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Lutheran Marriage Record in German

For Kurzeme and Vidzeme family researchers, German language skills are a must. In this post, I will help decipher what is written in the full Lutheran marriage record. Yes, these full records are rare, but if found, they are a treasure trove of information.


Wedding in a church
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As an example, I will use the marriage record from the Riga St. Gertrude's Lutheran congregation. For most rural congregations, the long or full records (German: Hauptregister) have not survived.

 

However, for some congregations they have survived, and then there are immediately new threads to follow in further research.

 

First, let's look at what is written in the church book's printed form.

Church book formular

On the left side of the page, the following information:

  •  No.

  •  Day and month when the engagement took place with the pastor

  •  Baptismal name and surname, occupation or class status of the engaged or married, as well as their fathers' names, information on whether the parents are alive, place of birth and religion

Church book formular

On the right side there is the following information:

 

  • Whether the bride and groom are single, widowed or divorced and their age

  • When the banns took place for the first, second and third time.

  •  When and by whom they were married

  •  General notes.


By the way, to translate printed text, you can play around with the Google Lens app on your phone. It is usually already installed, you just need to find it in the app list and turn it on. Then point it at the text and select "translate". The translation may not be literally correct, but the meaning will be understandable. However, the app cannot handle handwriting, although it recognizes individual words correctly.


Next, we will see to the record itself. Here is a transcription of the German text separately for the left and right side:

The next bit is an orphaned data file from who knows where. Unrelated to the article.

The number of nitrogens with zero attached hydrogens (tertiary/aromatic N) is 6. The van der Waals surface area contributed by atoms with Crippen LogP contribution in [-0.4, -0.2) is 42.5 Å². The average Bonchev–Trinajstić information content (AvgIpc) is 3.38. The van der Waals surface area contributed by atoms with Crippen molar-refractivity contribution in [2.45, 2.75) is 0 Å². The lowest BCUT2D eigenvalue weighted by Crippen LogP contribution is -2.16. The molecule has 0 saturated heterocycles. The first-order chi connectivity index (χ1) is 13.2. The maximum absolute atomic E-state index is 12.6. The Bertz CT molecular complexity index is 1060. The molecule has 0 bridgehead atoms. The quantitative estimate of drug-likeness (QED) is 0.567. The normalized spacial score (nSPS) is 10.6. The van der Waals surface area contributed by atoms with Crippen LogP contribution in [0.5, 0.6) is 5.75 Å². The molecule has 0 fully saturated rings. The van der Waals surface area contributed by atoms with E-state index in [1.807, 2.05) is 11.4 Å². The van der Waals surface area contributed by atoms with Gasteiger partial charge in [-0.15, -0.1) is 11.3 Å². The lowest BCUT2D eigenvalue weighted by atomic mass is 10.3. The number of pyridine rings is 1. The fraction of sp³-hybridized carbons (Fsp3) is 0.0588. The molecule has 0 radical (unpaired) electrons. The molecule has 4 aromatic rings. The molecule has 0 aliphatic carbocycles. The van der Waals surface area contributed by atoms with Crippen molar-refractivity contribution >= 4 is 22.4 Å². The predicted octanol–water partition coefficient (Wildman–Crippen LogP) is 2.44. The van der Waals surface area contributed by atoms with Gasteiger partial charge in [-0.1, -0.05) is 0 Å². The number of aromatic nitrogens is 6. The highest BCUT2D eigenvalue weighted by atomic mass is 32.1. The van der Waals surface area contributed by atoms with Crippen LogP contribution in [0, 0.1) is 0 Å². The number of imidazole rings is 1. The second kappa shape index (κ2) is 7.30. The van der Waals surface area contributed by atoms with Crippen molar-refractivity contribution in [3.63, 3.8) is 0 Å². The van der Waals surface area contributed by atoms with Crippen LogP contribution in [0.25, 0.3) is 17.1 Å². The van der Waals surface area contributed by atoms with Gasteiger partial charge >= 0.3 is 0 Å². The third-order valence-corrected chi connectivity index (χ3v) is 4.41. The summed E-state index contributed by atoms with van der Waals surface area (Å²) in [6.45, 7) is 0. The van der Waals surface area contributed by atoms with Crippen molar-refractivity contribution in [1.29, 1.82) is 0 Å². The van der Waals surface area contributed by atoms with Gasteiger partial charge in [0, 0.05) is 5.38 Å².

marriage record

marriage record

And here is the English translation:


marriage record translation

marriage record translation

The records use the Latin terms Sponsus and sponsa - groom and bride, as well as pastor loci - local pastor. You will see the abbreviation "p.l." very often in baptismal records as well. The word "copulirt" also comes from Latin.

 

Regarding information about the parents, only the bride's mother is indicated as deceased (a cross next to the name), the groom's parents were apparently alive.

 

The place of birth usually indicates the manor (parish) and the homestead. This time, looking at maps from the interwar period, I found a homestead that could correspond to the German name "Elkchen", namely "Alksnieni" in Latvian. On a 1917 map of Kurzeme, the name "Alksheen" can be found, which is similar to "Elkchen". To find out the names of homesteads, there is usually a lot of searching and comparison in various historical maps. Reading the letters is often not enough if you want to identify the homesteads on modern maps as well.

 

I hope this record will help you understand church books and decipher some Lutheran marriage records. You can also read about the baptismal record in an earlier post.

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